CDC and VSD researchers remain committed to clarifying the results encountered during the VSD Screening Analysis; therefore, a Thimerosal and Neurodevelopmental Disorders (NDD) Follow-Up Study is being conducted. This second study will be designed to assess whether preliminary results from automated data used in the Thimerosal Screening Analysis can be confirmed using objective neuropsychological testing. The study will focus on the conditions found in the first screening analyses and other important neurodevelopmental disorders, including language and speech delays and ADHD. The design of the new study will address the main drawback of the Thimerosal Screening Analysis, which was that children were not objectively assessed on the neurodevelopmental disorders of interest. The various VSD HMOs categorize neurodevelopmental disabilities in different ways, provide different services for these disorders, and often refer children out of the health care network when they are identified with these particular disorders.

The Thimerosal and NDD Follow-Up Study will examine approximately 1,100 children between the ages of seven and nine years of age randomly selected from four VSD HMOs based on thimerosal exposure during the first seven months of life. All 1,100 children will be assessed using a standardized set of neuropsychological test batteries. The proposal for this study was presented to a panel of external consultants including a consumer representative in March of 2001. The panel of external consultants continues to provide individual input into the design and the conduct of the study. Data collection is nearing completion. The neuropsychological testing of the children has been completed and currently their medical records are being reviewed. The preliminary study results should be available for review by the external consultants by the spring of 2005.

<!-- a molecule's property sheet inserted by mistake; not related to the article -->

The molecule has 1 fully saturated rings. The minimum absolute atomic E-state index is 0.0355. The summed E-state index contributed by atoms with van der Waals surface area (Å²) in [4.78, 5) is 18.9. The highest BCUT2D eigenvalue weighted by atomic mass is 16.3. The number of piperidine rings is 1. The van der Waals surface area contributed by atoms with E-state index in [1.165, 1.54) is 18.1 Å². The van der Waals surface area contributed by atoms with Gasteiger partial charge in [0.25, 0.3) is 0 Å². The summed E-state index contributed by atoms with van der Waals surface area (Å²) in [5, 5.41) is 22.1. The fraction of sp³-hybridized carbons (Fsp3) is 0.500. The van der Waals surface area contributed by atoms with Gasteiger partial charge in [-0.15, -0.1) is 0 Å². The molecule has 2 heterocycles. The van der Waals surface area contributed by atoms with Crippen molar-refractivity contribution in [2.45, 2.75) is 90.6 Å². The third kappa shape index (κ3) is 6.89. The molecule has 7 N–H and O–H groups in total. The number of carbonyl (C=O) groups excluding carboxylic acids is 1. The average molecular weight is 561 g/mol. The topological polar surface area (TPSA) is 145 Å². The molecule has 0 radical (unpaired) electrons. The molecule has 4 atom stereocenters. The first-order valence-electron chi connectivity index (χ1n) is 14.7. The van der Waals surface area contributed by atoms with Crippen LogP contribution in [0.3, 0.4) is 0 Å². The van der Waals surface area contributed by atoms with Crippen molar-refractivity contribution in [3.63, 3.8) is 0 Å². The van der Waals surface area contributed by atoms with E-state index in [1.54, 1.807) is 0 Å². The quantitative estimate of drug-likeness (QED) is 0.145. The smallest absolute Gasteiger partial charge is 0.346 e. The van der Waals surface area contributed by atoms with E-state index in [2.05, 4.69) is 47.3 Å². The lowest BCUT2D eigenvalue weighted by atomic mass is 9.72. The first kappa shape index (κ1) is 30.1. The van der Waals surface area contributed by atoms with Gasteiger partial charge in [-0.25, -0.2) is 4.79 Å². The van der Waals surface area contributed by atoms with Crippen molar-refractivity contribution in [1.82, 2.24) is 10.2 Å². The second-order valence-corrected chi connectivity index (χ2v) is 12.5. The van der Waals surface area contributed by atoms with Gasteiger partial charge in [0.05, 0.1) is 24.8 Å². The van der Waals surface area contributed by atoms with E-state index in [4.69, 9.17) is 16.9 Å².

Several additional studies are being planned to address additional issues raised by the IOM. These include:

The Vaccine Safety Datalink Thimerosal and Autism Study is a case-control study that will begin data collection this fall and will complement the Thimerosal and NDD Follow-Up Study. Autism cases identified through review of automated medical records from three VSD HMOs will be assessed objectively by using standardized autism assessment tools. Three controls per case will be selected from the same HMOs.

CDC is also funding a follow-up study of a group of Italian children who had participated in a prior DTaP trial in the 1990's in which thimerosal exposure was randomly allocated. A pilot study has determined the feasibility of recruiting these participants for a follow-up study of neurodevelopmental outcomes. The children will be evaluated using a similar test battery as in the Thimerosal and NDD Follow-Up Study. Testing of children for the main study will begin this fall.

Two other studies are being planned to examine changes over time in the diagnosis of neurodevelopmental delays including autism. These studies use inpatient and outpatient discharge diagnoses to compare rates of these conditions over time with changes in levels of thimerosal in recommended childhood vaccines. Because recommendations for the removal of thimerosal from vaccines did not occur until 1999, several years of data following the removal of thimerosal are necessary for these comparisons to be made. Thus, results will not be available until 2006 or later.